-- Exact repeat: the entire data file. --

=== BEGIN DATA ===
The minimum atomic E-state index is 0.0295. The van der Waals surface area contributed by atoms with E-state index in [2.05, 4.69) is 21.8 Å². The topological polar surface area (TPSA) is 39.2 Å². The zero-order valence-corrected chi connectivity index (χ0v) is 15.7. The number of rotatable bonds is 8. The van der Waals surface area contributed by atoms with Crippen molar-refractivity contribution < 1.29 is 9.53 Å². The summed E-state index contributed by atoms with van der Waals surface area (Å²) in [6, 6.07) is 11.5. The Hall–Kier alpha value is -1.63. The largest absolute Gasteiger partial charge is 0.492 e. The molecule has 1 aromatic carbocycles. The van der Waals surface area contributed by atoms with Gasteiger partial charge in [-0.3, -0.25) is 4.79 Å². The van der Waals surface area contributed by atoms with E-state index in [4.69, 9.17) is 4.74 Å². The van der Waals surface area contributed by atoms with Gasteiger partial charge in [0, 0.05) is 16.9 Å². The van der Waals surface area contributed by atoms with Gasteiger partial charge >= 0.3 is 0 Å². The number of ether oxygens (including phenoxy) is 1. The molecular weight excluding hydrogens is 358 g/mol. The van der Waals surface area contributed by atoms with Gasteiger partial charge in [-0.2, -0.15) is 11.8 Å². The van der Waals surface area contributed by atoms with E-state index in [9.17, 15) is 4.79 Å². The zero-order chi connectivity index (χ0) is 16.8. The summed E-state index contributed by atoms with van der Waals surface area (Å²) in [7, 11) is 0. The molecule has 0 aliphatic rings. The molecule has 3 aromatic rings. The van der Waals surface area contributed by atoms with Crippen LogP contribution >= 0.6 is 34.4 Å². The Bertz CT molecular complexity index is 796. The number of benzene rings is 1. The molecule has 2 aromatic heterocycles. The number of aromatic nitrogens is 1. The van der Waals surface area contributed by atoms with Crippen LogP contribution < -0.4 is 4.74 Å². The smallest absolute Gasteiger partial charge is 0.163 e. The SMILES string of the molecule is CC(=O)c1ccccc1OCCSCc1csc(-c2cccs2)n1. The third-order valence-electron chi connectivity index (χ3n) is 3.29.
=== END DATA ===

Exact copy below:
The minimum atomic E-state index is 0.0295. The van der Waals surface area contributed by atoms with E-state index in [2.05, 4.69) is 21.8 Å². The topological polar surface area (TPSA) is 39.2 Å². The zero-order valence-corrected chi connectivity index (χ0v) is 15.7. The number of rotatable bonds is 8. The van der Waals surface area contributed by atoms with Crippen molar-refractivity contribution < 1.29 is 9.53 Å². The summed E-state index contributed by atoms with van der Waals surface area (Å²) in [6, 6.07) is 11.5. The Hall–Kier alpha value is -1.63. The largest absolute Gasteiger partial charge is 0.492 e. The molecule has 1 aromatic carbocycles. The van der Waals surface area contributed by atoms with Gasteiger partial charge in [-0.3, -0.25) is 4.79 Å². The van der Waals surface area contributed by atoms with E-state index in [4.69, 9.17) is 4.74 Å². The van der Waals surface area contributed by atoms with Gasteiger partial charge in [0, 0.05) is 16.9 Å². The van der Waals surface area contributed by atoms with Gasteiger partial charge >= 0.3 is 0 Å². The number of ether oxygens (including phenoxy) is 1. The molecular weight excluding hydrogens is 358 g/mol. The van der Waals surface area contributed by atoms with Gasteiger partial charge in [-0.2, -0.15) is 11.8 Å². The van der Waals surface area contributed by atoms with E-state index in [9.17, 15) is 4.79 Å². The zero-order chi connectivity index (χ0) is 16.8. The summed E-state index contributed by atoms with van der Waals surface area (Å²) in [7, 11) is 0. The molecule has 0 aliphatic rings. The molecule has 3 aromatic rings. The van der Waals surface area contributed by atoms with Crippen LogP contribution >= 0.6 is 34.4 Å². The Bertz CT molecular complexity index is 796. The number of benzene rings is 1. The molecule has 2 aromatic heterocycles. The number of aromatic nitrogens is 1. The van der Waals surface area contributed by atoms with Crippen LogP contribution < -0.4 is 4.74 Å². The smallest absolute Gasteiger partial charge is 0.163 e. The SMILES string of the molecule is CC(=O)c1ccccc1OCCSCc1csc(-c2cccs2)n1. The third-order valence-electron chi connectivity index (χ3n) is 3.29.